by Rachel Julian (Senior Lecturer)
I am curious about the way people in local communities share their opinions and wishes about how they want to live, or how they manage to influence those controlling money and resources. This curiosity has led me to wonder how rural communities in the U.K. negotiate to keep, and source, services, and the ways they make their needs known to government or agencies. In this I have been working with a small voluntary organisation for many years. My work on Unarmed Civilian Peacekeeping is about how communities use protection strategies to help create new relationships in their areas and how this enables them to create spaces for peace. The communities we live in are incredibly complex, many individuals, families, businesses and services all in a web and then relating to the other intermediate and national levels of decision-making, and I am seeking ways of understanding this complexity and how we could be giving it more power.
I think it’s important that communities can influence what happens to them because if we want peace, then it is about strong relationships and trust, but in order for people to have the space and energy to build these, then basic needs of shelter, food, safety and health need to be met…and so being able to communicate needs, and get support for meeting those needs, means communities being able to speak.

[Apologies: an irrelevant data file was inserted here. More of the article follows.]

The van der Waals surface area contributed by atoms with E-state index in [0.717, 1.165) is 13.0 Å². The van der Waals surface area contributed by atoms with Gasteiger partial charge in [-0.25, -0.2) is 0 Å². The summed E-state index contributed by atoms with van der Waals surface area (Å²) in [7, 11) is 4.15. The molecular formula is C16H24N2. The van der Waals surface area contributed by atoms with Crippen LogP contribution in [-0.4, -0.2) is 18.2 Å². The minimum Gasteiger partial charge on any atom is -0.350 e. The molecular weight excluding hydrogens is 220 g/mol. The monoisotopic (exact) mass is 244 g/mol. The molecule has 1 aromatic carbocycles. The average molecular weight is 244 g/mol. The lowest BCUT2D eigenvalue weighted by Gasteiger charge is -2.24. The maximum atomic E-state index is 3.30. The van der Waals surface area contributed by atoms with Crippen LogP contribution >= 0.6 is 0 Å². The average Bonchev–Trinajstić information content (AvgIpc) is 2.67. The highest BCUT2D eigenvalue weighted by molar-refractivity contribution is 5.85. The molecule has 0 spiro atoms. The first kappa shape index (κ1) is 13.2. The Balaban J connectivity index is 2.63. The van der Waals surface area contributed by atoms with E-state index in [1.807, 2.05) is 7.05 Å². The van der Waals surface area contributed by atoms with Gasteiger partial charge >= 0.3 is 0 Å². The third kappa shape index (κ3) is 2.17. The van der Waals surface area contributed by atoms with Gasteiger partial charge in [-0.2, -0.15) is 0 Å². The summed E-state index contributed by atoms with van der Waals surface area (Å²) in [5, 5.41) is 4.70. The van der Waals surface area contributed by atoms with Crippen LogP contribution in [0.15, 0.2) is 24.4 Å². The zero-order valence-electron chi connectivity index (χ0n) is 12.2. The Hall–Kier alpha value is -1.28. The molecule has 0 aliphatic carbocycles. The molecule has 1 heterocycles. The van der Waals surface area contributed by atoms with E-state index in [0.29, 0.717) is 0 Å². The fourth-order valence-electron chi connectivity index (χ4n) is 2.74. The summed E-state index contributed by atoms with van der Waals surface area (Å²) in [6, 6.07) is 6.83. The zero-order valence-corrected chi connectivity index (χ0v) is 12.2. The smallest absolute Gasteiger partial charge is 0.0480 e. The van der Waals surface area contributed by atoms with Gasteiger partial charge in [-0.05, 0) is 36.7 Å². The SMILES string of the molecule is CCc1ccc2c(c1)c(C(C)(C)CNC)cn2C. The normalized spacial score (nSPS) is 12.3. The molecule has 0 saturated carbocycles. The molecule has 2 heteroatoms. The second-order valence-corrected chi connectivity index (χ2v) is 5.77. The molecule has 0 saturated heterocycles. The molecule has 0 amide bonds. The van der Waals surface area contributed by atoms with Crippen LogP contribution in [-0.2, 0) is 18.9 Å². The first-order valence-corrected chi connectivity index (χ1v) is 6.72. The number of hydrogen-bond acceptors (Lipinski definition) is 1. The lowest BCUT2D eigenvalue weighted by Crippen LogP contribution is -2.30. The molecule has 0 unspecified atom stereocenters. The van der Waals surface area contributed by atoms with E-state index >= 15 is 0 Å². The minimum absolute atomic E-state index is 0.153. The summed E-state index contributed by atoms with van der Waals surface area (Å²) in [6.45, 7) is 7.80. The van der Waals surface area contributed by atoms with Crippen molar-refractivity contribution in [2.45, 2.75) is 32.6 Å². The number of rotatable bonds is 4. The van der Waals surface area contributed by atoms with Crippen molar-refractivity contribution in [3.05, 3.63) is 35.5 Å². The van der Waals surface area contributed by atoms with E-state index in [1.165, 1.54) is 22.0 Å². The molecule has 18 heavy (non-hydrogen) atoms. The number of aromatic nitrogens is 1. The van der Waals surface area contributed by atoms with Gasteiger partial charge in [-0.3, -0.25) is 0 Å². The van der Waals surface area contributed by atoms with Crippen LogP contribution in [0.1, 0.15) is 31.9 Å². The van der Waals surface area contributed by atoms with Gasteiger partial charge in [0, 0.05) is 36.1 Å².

Our research in Myanmar is exploring this focus on the importance of communities by taking one step further and wondering how we can learn and understand what communities know and want by listening to how they give meaning to aspects of culture. In Myanmar we will be talking to people about their culture, and through stories, music, art, and craft learn about how communities see themselves and the way they communicate their knowledge and ideas to others. Myanmar is a place we can learn a lot from because of the dramatic changes it has undergone in recent years and so people in communities will have new options.
As well as being able to learn more about the roles communities take on themselves, and the way meaning is expressed through culture, we will be reflecting on the link between conflict, violence and peace in relation to cultural stories.
Rachel Julian – currently working in Myanmar on AHRC Funded project – Raising Silent Voices.